Time to get tough on anti-social behaviour

Broken bottles lying in the dugout area beside the football pitch at Ferris Park. Pic courtesy of PJ McFarland
Broken bottles lying in the dugout area beside the football pitch at Ferris Park. Pic courtesy of PJ McFarland

The police, council and Policing and Community Safety Partnership (PCSP) are stepping up efforts to tackle anti-social behaviour in Dromore.

Two meetings are scheduled to take place this week to discuss public concerns about ongoing problems at Dromore Town Park and Ferris Park.

Dromore Town Park. Pic by Google

Dromore Town Park. Pic by Google

The issue came to a head on January 28 when a large group of young people who’d gathered at Ferris Park to drink alcohol smashed dozens of bottles on and around the sports pitch, leaving the area covered in broken glass.

Responding to complaints about the ongoing anti-social behaviour at both parks, the PSNI and PCSP are inviting local residents to speak to them about their concerns, and play a part in putting a halt to the trouble.

Inspector Brian Mills of the Neighbourhood Policing Team said: “I am aware of the impact that ongoing anti-social behaviour can have on the local community.

“I recently met with Dromore Neighbourhood Watch representatives and local councillors concerned about anti-social behaviour in Dromore Town Park and Ferris Park. Police patrols have been increased in the area.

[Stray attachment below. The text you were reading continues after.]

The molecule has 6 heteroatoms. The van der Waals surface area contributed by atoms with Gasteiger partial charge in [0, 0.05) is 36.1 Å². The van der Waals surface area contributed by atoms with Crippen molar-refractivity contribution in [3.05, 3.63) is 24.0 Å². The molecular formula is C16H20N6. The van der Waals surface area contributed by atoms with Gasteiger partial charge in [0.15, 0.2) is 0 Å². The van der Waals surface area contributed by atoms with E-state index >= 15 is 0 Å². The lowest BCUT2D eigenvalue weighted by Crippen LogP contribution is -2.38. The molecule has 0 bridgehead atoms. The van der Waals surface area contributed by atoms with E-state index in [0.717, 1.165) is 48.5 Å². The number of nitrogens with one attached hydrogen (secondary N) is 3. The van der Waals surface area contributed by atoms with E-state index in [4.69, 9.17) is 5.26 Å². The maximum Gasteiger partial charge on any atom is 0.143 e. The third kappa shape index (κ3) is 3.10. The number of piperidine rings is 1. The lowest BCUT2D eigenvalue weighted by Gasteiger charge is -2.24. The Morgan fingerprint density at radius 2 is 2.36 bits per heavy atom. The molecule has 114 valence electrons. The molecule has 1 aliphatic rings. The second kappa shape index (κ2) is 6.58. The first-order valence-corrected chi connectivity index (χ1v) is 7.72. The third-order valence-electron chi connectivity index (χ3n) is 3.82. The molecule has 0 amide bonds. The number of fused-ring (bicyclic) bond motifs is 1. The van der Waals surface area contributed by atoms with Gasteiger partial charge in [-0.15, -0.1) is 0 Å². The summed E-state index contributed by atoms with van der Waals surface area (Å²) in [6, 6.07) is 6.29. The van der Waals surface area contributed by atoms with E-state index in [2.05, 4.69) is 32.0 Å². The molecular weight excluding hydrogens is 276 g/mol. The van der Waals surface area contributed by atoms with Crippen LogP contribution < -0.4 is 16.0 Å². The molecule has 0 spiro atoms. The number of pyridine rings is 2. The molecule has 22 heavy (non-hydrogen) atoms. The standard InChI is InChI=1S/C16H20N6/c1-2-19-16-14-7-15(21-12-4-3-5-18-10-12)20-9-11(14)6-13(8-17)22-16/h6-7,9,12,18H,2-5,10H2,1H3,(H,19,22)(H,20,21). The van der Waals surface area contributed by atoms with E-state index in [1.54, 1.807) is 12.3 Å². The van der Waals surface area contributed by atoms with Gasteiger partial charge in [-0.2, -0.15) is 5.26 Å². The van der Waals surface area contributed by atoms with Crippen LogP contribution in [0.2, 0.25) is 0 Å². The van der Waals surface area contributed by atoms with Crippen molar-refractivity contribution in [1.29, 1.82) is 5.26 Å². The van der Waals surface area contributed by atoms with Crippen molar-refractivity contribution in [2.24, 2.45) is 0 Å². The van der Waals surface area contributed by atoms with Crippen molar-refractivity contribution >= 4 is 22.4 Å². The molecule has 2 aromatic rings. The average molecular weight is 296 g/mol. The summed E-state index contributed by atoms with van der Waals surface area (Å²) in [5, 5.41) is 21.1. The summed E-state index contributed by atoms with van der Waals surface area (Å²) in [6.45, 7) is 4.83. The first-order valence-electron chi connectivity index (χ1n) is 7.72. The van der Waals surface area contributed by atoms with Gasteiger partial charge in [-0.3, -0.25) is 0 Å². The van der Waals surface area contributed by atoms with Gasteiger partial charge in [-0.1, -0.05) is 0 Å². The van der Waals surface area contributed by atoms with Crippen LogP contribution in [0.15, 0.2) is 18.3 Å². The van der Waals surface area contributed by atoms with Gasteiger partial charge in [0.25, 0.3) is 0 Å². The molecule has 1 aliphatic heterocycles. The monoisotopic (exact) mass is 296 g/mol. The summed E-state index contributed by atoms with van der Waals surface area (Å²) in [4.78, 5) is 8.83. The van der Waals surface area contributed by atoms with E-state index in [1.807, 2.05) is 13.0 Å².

“A further police/community meeting about anti-social behaviour in the area is planned for Friday, February 10 at 10.30am. This will be at Dromore Community Centre. Any concerned members of the public are invited to attend.”

Inspector Mills continued: “The Policing and Community Safety Partnership are promoting Park Watch in the area. Regular users of the parks can join the Park Watch Scheme to liaise with the Policing and Community Safety Partnership to prevent anti-social behaviour in the area.

“The police will continue to carefully monitor the situation at Dromore Park and Ferris Park and will respond appropriately to any community concerns.

“I would appeal to parents to know where their children are on these dark evenings and to make sure that they know what they are doing when they are not in the house.

“I would also ask youths to think of the consequences if they are involved in such behaviour. If you are caught, you could end up with a criminal record which can affect travel, education and employment in your future life.

“Anyone who suffers anti-social behaviour in their area is asked to phone their local police station and report it as soon as possible on the non-emergency number 101.”

Concerned members of the public are also invited to attend a public meeting being organised by the PCSP.

“A community/police engagement meeting will take place in Dromore Bowling Pavilion on Wednesday, February 8 at 7.30pm. Local residents have been invited to come along and raise any concerns including issues of anti-social behaviour in Dromore Park and Ferris Park,” a council spokesman said.

“It is also anticipated that Armagh, Banbridge and Craigavon PCSP will be establishing a programme with young people in the Dromore area to examine issues such as anti-social behaviour, however this is currently at the early planning stages.”